Suppliers unmoved by new meat standards in India

By Raghavendra Verma, in New Delhi

- Last updated on GMT

Microbiological standards for meat have been developed by the Indian Food Safety and Standards Authority
Microbiological standards for meat have been developed by the Indian Food Safety and Standards Authority

Related tags: Meat, Meat products, Food safety, Food, Codex alimentarius

India has released a draft of its first microbiological standards for meat and meat products. 

However, local processors doubt its immediate utility given the overwhelming dominance of the roadside vendors in the business. 

The rules were made under the Food Safety and Standards (Food Products Standards and Food Additives) Amendment Regulations, 2015. And the regulation will apply to fresh, chilled and frozen meat; raw minced or ground meat and related products; cured or pickled meat; fermented meat products; dried or dehydrated meat products; cooked or semi-cooked meat; and canned or retort pouch meat. 

Perumal Karthikeyan, assistant director for regulations and Codex Alimentarius issues at the Food Safety and Standards Authority of India (FSSAI), in New Delhi, told GlobalMeatNews​ that the standards will help improve food quality in the country: “We [have] tried to align them with international standards​,” he said. 

However, Surjit Singh Kohli, managing director of SHL Agro Foods, in Chandigarh, northern India, told GlobalMeatNews​ that the reforms will probably only affect supplies to airline food caterers, hotels, restaurants and higher-end branded retail. “The existing 5% [processed chicken suppliers in the country] are already sticking to these guidelines and the remaining 95% of the local supply system will not be affected​,” he said, pointing to India’s huge unorganised and unregulated meat supply chain. 

Furthermore, Indian authorities have a poor record of implementing food safety rules and it would be difficult to predict the future impact of these new steps, said Priya Sud, a partner at buffalo meat exporting firm Al Noor Exports in New Delhi. “It is only when there is hype in the media that we come to know the repercussions of such measures​,” she told GlobalMeatNews​.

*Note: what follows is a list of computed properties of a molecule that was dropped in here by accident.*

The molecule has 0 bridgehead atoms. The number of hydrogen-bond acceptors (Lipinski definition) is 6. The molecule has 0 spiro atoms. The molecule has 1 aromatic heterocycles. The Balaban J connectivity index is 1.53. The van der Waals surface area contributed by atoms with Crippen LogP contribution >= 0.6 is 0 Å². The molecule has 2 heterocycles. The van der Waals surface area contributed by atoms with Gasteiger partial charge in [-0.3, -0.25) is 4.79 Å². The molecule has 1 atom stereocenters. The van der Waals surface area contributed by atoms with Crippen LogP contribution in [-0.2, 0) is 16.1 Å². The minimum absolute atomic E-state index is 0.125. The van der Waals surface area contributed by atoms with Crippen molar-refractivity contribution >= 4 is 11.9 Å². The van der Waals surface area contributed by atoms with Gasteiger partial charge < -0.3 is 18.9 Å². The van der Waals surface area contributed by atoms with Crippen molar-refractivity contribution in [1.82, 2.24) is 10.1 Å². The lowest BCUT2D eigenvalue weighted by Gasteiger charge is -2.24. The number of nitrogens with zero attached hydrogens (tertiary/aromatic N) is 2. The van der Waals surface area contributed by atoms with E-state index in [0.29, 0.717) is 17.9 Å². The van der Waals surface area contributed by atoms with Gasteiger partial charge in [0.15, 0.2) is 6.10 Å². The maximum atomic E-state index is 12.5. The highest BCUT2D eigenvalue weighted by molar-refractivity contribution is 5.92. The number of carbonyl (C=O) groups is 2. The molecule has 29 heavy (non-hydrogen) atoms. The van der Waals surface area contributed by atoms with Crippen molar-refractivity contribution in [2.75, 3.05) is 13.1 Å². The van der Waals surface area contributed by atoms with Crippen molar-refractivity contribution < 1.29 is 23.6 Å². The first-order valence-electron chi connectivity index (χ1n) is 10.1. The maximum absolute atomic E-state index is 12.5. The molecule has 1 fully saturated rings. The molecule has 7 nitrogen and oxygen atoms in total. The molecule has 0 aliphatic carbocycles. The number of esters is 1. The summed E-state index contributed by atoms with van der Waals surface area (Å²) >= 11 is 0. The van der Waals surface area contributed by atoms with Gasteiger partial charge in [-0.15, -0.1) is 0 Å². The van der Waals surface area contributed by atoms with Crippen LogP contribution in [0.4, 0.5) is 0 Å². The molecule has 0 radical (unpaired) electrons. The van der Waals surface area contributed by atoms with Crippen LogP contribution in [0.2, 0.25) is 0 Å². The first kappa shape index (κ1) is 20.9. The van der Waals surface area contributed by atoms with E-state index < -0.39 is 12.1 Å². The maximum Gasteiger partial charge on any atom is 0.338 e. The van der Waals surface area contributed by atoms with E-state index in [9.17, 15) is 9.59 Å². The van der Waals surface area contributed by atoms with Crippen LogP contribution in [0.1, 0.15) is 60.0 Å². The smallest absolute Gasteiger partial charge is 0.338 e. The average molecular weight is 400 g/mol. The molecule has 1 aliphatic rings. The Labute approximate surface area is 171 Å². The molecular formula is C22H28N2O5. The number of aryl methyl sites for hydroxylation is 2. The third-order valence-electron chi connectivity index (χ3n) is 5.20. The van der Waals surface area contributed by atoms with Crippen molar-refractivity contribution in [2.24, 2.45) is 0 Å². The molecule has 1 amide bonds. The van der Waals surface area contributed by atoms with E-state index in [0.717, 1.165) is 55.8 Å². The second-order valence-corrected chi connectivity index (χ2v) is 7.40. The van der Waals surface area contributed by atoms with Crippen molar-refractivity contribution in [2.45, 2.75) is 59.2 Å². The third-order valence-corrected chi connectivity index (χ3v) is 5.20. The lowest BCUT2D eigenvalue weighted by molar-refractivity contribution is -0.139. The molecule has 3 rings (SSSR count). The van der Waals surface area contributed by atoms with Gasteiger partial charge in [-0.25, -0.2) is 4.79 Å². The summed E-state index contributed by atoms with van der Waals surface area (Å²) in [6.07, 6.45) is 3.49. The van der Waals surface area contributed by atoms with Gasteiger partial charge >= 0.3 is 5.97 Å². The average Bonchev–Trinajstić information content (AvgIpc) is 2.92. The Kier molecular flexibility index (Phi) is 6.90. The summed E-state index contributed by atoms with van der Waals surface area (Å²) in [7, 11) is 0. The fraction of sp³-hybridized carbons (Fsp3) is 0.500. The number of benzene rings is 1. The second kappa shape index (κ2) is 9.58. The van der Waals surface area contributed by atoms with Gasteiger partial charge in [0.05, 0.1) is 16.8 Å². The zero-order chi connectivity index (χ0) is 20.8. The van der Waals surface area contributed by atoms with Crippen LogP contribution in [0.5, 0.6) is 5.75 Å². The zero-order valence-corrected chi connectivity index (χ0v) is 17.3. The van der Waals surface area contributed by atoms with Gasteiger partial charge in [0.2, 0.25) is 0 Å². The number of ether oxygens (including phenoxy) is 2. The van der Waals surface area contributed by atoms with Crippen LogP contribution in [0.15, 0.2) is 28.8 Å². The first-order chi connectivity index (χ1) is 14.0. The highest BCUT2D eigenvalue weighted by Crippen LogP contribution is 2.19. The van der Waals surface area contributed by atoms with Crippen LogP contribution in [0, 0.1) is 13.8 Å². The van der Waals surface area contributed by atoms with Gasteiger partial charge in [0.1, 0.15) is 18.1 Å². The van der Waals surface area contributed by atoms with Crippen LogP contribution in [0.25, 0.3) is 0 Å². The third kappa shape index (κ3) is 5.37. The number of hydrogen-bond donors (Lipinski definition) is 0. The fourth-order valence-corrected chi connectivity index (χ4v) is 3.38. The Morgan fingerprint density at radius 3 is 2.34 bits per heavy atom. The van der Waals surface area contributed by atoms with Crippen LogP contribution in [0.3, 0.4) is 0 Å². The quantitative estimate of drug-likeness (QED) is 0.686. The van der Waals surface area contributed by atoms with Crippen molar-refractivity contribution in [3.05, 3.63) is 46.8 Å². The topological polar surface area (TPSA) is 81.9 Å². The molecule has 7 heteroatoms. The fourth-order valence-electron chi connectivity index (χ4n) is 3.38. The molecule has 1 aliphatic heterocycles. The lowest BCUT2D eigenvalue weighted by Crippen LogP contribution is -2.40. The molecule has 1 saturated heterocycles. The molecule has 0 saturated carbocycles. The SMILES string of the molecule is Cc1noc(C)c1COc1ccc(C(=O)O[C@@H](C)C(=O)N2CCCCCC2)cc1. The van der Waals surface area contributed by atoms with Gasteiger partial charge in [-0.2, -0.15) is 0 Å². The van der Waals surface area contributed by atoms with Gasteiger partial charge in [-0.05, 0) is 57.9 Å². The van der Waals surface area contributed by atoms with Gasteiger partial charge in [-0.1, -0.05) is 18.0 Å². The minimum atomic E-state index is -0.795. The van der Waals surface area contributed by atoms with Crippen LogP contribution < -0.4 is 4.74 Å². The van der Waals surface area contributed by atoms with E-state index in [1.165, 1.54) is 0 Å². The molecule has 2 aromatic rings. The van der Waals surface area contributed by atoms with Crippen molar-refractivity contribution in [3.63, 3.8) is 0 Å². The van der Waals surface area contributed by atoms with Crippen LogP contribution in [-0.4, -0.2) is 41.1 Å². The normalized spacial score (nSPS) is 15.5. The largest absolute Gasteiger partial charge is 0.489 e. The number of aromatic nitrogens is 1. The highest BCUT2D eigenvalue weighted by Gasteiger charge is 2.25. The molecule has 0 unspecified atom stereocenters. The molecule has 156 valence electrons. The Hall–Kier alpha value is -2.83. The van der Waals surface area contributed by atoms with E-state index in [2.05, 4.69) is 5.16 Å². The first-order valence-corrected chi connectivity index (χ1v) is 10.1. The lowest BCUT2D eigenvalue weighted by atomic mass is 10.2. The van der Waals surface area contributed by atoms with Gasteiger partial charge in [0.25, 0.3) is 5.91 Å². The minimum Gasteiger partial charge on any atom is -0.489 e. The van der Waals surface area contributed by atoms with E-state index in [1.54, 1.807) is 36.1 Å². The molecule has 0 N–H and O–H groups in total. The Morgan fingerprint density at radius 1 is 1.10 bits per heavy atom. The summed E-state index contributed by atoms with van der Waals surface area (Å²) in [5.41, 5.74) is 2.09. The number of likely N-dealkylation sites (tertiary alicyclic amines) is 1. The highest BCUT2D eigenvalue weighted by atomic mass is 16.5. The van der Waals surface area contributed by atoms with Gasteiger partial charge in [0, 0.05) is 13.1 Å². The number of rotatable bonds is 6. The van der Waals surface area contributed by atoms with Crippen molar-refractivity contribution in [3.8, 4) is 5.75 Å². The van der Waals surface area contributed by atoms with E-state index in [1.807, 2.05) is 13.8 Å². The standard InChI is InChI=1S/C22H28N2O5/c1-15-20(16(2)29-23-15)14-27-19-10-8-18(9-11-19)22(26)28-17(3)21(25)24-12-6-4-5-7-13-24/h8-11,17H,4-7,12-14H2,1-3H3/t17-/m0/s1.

According to Karthikeyan, these new standards will be implemented by state governments, which – in theory – have the necessary resources to impose and check their use. The new standards are likely to come into force in July 2016, and will apply only to meat and meat products that are imported and destined for domestic consumption, he said. 

For exported food products, the FSSAI will not have a role to play. Sud said that her company adheres to the standards of importing countries. 

Singh stressed that domestic processed food manufacturers already have to abide by some standards. He said his company adheres to similar microbiological guidelines set by Indian army, to whom he supplies processed chicken. 

But for India to achieve higher meat standards it is imperative for the whole industry to secure an effective cold chain network, said Sud, and this might not be immediately realistic. It would require significant capital investment and consumers are not ready to pay for these additional costs, she said. With the Indian meat industry mainly run by small Muslim family-owned businesses already under stress through trading restrictions such as meat bans by Hindu nationalist governments in several states, this could be a tough call. But Sud said: “If the adoption of cold chain is made compulsory we will all work around it​.” 

Furthermore, growing awareness of food safety may help encourage the implementation of the new standards, said Ms Sud. “In the past five years there has been a change as people’s outlook about of food quality and also the restaurants are getting more cautious​,” she said. 

And the government is already preparing to devise stricter regulations: “More regulations and standards are in pipeline, it will be coming soon​,” warned Karthikeyan. 

Related topics: Meat

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